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Erin Grace

Tuesday, February 14, 2012

Brainwashing-The Phoenix Project

**This is something I have been dealing with for a long time. I felt that since I was 11 years old when this began with "K", I was old enough to have stopped it. That I, in some ways, DID want to be with him. I'm now beginning to realize how ridiculous that sounds. I wouldn't hold any other 11 year old responsible. "K" used to say if my mother found out, she would kill herself. She had enough pills to do it. He said he had spoken to her about other things before and she was so depressed already that I wouldn't want to push her over the edge, would I?**

Below is an article from The Phoenix Project, listed on the "links" part of my blog and has helped me to understand. The most important points, for me, I have highlighted:

Why the abuse was not your were a child.

What else?

When you are a child, you are unable to see the full picture of your situation. The abuser often knows what they are doing and how to manipulate you into thinking that you are responsible. It is not difficult to manipulate the mind of a child, and the more you relied on them, the easier it was for them to brainwash you. 

Yes, that is the only word that truly captures what I’m trying to say – ‘brainwash’. All victims of childhood sexual abuse have been brainwashed so that they never tell anyone what is happening to them. They may carry their secret to the grave; I know that was my plan for a time. The abuser may tell the child that disclosing would cause harm to themselves and/or others, or they may threaten suicide (my father did this), or abandonment, or exile from society. Basically, the things that the child holds dear (security, the love of other people, the love that they think the abuser has for them) will go away somehow, if they ever tell anyone. Thus the child quickly learns to feel responsible for the abuse and they develop a crushing sense of guilt that, frankly, I’m still learning to live with (I’m getting there).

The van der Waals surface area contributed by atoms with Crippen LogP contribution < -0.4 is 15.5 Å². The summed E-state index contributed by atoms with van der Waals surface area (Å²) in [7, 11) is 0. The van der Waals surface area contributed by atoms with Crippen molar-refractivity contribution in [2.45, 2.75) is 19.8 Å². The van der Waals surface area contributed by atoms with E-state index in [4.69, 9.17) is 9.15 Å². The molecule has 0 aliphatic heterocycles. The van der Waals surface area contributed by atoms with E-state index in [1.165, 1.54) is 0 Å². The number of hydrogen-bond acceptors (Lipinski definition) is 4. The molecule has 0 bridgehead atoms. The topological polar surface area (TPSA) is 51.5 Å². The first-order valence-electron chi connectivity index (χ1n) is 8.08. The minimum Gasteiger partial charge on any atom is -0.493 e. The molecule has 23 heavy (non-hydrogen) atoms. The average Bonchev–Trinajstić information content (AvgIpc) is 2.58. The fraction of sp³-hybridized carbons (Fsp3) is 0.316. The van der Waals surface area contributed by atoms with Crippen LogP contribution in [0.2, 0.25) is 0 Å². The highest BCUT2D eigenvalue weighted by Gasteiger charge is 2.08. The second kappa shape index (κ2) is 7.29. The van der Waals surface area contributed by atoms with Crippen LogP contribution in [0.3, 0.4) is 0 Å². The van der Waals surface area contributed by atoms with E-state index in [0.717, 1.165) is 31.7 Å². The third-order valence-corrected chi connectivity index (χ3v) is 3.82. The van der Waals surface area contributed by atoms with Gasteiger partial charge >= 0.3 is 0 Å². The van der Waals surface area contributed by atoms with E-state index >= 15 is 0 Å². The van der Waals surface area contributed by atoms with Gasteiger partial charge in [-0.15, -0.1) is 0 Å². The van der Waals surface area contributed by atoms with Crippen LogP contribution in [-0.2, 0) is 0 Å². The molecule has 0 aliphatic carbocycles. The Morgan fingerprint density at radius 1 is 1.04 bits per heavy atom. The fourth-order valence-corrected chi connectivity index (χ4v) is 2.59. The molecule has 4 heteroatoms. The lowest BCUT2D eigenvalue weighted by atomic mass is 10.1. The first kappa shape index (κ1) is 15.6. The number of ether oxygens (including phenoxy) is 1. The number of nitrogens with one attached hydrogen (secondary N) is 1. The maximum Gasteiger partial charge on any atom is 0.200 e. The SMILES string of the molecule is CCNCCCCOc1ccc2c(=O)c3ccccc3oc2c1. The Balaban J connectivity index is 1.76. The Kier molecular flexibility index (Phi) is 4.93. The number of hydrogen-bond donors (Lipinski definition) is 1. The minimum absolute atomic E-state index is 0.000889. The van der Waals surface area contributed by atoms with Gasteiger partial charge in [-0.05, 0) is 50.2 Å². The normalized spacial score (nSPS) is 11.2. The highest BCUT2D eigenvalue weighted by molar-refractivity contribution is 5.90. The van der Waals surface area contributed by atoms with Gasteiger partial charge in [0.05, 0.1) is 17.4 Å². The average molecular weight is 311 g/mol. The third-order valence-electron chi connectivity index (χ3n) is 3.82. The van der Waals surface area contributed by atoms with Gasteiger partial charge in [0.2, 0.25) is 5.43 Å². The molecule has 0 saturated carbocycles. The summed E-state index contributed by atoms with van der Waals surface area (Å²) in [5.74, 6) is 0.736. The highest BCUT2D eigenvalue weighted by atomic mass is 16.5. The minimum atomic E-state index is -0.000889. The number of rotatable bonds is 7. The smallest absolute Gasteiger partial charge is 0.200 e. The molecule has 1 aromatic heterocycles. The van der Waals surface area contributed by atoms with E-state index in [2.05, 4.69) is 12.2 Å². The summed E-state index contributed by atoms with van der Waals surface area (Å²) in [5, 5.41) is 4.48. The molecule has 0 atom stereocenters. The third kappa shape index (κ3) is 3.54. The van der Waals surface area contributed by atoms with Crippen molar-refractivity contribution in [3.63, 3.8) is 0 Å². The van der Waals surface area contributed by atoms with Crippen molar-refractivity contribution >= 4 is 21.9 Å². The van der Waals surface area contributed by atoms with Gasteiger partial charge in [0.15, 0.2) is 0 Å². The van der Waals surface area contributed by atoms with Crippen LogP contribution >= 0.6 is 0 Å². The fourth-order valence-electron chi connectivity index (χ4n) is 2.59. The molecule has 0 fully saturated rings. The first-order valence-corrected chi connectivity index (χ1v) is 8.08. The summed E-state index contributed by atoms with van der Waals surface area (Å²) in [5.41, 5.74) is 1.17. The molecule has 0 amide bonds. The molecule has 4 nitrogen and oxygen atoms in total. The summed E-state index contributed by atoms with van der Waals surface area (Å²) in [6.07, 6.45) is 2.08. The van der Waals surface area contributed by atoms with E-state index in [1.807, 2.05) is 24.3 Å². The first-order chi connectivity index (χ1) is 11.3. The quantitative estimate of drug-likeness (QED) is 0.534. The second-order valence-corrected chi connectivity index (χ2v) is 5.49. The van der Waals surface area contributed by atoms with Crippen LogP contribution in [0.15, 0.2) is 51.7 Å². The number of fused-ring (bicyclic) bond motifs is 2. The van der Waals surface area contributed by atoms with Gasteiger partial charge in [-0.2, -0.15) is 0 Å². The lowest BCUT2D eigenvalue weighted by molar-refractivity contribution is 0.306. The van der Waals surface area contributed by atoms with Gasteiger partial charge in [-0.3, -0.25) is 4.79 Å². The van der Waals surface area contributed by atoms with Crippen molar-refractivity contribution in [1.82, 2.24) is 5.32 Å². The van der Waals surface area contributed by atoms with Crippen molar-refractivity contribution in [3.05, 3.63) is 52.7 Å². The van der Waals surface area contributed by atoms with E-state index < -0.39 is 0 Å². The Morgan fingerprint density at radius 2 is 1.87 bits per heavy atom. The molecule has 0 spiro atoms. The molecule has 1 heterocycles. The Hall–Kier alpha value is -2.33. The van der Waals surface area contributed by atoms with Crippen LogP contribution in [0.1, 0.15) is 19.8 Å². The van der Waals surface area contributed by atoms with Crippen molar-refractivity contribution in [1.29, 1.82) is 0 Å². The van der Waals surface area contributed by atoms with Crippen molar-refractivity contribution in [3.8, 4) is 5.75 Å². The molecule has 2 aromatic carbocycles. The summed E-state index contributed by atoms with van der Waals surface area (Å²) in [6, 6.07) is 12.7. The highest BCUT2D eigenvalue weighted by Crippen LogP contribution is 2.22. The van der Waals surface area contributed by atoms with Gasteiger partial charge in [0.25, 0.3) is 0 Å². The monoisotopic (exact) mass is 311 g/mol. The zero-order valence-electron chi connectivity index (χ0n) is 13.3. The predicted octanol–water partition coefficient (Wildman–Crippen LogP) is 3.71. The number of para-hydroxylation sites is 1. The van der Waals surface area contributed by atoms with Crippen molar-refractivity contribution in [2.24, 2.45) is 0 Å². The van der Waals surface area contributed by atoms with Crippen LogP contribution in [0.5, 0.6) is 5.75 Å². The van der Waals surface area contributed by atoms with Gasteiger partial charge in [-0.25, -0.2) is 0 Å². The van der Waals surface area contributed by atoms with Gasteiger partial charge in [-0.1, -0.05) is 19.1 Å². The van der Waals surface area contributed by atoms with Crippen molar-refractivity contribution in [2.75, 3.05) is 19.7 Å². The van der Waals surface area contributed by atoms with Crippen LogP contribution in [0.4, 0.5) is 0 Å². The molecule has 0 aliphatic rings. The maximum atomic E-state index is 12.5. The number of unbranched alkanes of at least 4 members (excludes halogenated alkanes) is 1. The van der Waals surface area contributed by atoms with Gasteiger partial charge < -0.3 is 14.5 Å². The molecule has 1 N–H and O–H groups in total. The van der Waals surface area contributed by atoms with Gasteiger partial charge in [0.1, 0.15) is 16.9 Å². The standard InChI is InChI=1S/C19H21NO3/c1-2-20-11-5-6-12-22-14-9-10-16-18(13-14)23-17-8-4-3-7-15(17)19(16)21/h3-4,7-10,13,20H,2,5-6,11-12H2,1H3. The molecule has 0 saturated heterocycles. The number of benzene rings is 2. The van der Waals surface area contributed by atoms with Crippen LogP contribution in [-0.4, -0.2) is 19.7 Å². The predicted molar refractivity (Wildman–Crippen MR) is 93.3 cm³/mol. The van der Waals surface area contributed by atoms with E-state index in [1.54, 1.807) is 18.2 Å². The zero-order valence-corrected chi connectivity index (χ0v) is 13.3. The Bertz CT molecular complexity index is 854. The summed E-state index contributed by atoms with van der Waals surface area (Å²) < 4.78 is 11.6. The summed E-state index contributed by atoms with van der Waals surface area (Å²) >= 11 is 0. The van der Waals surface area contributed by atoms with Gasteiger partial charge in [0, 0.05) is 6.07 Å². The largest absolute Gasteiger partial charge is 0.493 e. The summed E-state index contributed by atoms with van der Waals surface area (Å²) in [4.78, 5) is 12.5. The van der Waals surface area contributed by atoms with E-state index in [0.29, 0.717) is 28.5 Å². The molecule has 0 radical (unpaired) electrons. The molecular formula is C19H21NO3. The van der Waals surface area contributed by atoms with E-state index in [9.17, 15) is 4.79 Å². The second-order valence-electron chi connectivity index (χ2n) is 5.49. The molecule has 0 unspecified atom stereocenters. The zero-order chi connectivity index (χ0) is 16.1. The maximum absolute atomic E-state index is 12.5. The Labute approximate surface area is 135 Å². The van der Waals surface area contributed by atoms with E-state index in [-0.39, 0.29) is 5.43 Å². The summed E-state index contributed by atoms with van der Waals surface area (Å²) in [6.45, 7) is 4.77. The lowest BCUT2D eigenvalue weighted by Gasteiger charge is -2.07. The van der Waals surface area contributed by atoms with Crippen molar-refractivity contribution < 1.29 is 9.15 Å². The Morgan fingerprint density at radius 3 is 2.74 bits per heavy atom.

When abuse victims find the courage to speak out and become survivors, they find a lot of consolation in the fact that other survivors truly relate to their stories. This is the value of support groups, and of sharing your story with others. By finding the common denominators in other accounts of abuse, we are able to begin undoing all of that harmful brainwashing. You may have felt that you were a mature child (most abuse victims are typically mature for their age from having to grow up too fast; they feel responsible for everything that happens to them, out of an ignorance of alternatives), and that you understood the bigger picture. Without meaning to insult your intelligence, you didn’t. A child can never understand the full implications of their abuse because their abuser has them so deeply rooted in it. You may think that you allowed the abuse to take place, perhaps passively, by not telling anyone – you may think you had a choice, but that belief in itself is a product of the manipulation. You did not have a choice.